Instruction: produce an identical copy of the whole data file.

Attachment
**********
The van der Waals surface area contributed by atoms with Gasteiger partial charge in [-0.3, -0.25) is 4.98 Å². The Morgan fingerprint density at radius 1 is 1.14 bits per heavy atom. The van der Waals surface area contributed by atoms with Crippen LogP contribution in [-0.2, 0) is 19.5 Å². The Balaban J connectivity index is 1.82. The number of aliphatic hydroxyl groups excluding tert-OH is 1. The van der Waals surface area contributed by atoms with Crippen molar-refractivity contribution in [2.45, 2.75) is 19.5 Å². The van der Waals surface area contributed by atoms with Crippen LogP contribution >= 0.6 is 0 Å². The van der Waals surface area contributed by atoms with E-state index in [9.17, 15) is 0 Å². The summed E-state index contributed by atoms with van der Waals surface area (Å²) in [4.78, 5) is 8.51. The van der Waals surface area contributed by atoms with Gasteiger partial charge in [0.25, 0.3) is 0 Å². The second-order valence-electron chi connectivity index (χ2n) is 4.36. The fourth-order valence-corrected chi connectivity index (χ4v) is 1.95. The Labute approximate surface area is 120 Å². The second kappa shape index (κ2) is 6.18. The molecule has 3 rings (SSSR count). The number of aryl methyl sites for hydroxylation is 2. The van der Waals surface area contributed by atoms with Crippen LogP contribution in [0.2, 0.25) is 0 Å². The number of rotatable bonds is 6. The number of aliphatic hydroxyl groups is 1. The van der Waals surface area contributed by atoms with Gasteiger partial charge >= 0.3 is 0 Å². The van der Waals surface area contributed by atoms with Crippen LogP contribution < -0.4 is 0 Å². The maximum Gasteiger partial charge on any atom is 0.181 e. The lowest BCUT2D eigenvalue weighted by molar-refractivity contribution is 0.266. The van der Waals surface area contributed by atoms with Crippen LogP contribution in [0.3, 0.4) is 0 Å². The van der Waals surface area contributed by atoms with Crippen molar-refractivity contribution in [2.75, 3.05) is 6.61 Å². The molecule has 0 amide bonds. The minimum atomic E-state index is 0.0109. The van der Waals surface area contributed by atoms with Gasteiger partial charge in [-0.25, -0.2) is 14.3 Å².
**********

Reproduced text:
The van der Waals surface area contributed by atoms with Gasteiger partial charge in [-0.3, -0.25) is 4.98 Å². The Morgan fingerprint density at radius 1 is 1.14 bits per heavy atom. The van der Waals surface area contributed by atoms with Crippen LogP contribution in [-0.2, 0) is 19.5 Å². The Balaban J connectivity index is 1.82. The number of aliphatic hydroxyl groups excluding tert-OH is 1. The van der Waals surface area contributed by atoms with Crippen molar-refractivity contribution in [2.45, 2.75) is 19.5 Å². The van der Waals surface area contributed by atoms with Crippen LogP contribution >= 0.6 is 0 Å². The van der Waals surface area contributed by atoms with E-state index in [9.17, 15) is 0 Å². The summed E-state index contributed by atoms with van der Waals surface area (Å²) in [4.78, 5) is 8.51. The van der Waals surface area contributed by atoms with Gasteiger partial charge in [0.25, 0.3) is 0 Å². The second-order valence-electron chi connectivity index (χ2n) is 4.36. The fourth-order valence-corrected chi connectivity index (χ4v) is 1.95. The Labute approximate surface area is 120 Å². The second kappa shape index (κ2) is 6.18. The molecule has 3 rings (SSSR count). The number of aryl methyl sites for hydroxylation is 2. The van der Waals surface area contributed by atoms with Crippen LogP contribution in [0.2, 0.25) is 0 Å². The number of rotatable bonds is 6. The number of aliphatic hydroxyl groups is 1. The van der Waals surface area contributed by atoms with Gasteiger partial charge >= 0.3 is 0 Å². The van der Waals surface area contributed by atoms with Crippen LogP contribution < -0.4 is 0 Å². The maximum Gasteiger partial charge on any atom is 0.181 e. The lowest BCUT2D eigenvalue weighted by molar-refractivity contribution is 0.266. The van der Waals surface area contributed by atoms with Crippen LogP contribution in [0.3, 0.4) is 0 Å². The van der Waals surface area contributed by atoms with Crippen molar-refractivity contribution in [2.75, 3.05) is 6.61 Å². The molecule has 0 amide bonds. The minimum atomic E-state index is 0.0109. The van der Waals surface area contributed by atoms with Gasteiger partial charge in [-0.25, -0.2) is 14.3 Å².